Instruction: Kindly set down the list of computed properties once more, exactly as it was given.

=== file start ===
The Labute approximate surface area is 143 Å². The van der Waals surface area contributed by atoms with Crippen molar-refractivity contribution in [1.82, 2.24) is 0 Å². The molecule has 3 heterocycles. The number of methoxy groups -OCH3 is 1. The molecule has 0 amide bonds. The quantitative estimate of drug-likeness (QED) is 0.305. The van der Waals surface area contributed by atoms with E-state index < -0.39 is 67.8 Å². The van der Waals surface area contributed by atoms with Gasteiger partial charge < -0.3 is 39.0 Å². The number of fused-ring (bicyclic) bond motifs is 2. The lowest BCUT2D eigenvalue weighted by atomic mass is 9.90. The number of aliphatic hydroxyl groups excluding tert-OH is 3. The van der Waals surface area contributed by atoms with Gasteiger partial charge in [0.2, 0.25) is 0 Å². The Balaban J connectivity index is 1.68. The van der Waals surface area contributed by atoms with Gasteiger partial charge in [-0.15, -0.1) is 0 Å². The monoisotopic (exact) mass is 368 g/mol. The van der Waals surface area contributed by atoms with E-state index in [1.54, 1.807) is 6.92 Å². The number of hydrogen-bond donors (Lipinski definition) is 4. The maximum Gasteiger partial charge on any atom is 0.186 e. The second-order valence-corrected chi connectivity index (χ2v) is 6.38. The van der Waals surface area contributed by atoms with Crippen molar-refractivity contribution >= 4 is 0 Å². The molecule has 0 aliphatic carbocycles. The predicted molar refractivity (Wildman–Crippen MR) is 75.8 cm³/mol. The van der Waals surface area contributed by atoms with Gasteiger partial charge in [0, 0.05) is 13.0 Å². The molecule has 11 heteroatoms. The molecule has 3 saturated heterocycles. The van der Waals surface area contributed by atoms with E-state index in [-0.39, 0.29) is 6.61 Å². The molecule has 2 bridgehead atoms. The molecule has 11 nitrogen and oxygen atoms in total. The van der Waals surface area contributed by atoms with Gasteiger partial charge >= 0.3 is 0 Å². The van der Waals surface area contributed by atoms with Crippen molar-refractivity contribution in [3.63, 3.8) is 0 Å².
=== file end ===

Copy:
The Labute approximate surface area is 143 Å². The van der Waals surface area contributed by atoms with Crippen molar-refractivity contribution in [1.82, 2.24) is 0 Å². The molecule has 3 heterocycles. The number of methoxy groups -OCH3 is 1. The molecule has 0 amide bonds. The quantitative estimate of drug-likeness (QED) is 0.305. The van der Waals surface area contributed by atoms with E-state index < -0.39 is 67.8 Å². The van der Waals surface area contributed by atoms with Gasteiger partial charge < -0.3 is 39.0 Å². The number of fused-ring (bicyclic) bond motifs is 2. The lowest BCUT2D eigenvalue weighted by atomic mass is 9.90. The number of aliphatic hydroxyl groups excluding tert-OH is 3. The van der Waals surface area contributed by atoms with Gasteiger partial charge in [0.2, 0.25) is 0 Å². The Balaban J connectivity index is 1.68. The van der Waals surface area contributed by atoms with Gasteiger partial charge in [-0.15, -0.1) is 0 Å². The monoisotopic (exact) mass is 368 g/mol. The van der Waals surface area contributed by atoms with E-state index in [1.54, 1.807) is 6.92 Å². The number of hydrogen-bond donors (Lipinski definition) is 4. The maximum Gasteiger partial charge on any atom is 0.186 e. The second-order valence-corrected chi connectivity index (χ2v) is 6.38. The van der Waals surface area contributed by atoms with Crippen molar-refractivity contribution >= 4 is 0 Å². The molecule has 0 aliphatic carbocycles. The predicted molar refractivity (Wildman–Crippen MR) is 75.8 cm³/mol. The van der Waals surface area contributed by atoms with Gasteiger partial charge in [0, 0.05) is 13.0 Å². The molecule has 11 heteroatoms. The molecule has 3 saturated heterocycles. The van der Waals surface area contributed by atoms with E-state index in [-0.39, 0.29) is 6.61 Å². The molecule has 2 bridgehead atoms. The molecule has 11 nitrogen and oxygen atoms in total. The van der Waals surface area contributed by atoms with Gasteiger partial charge >= 0.3 is 0 Å². The van der Waals surface area contributed by atoms with Crippen molar-refractivity contribution in [3.63, 3.8) is 0 Å².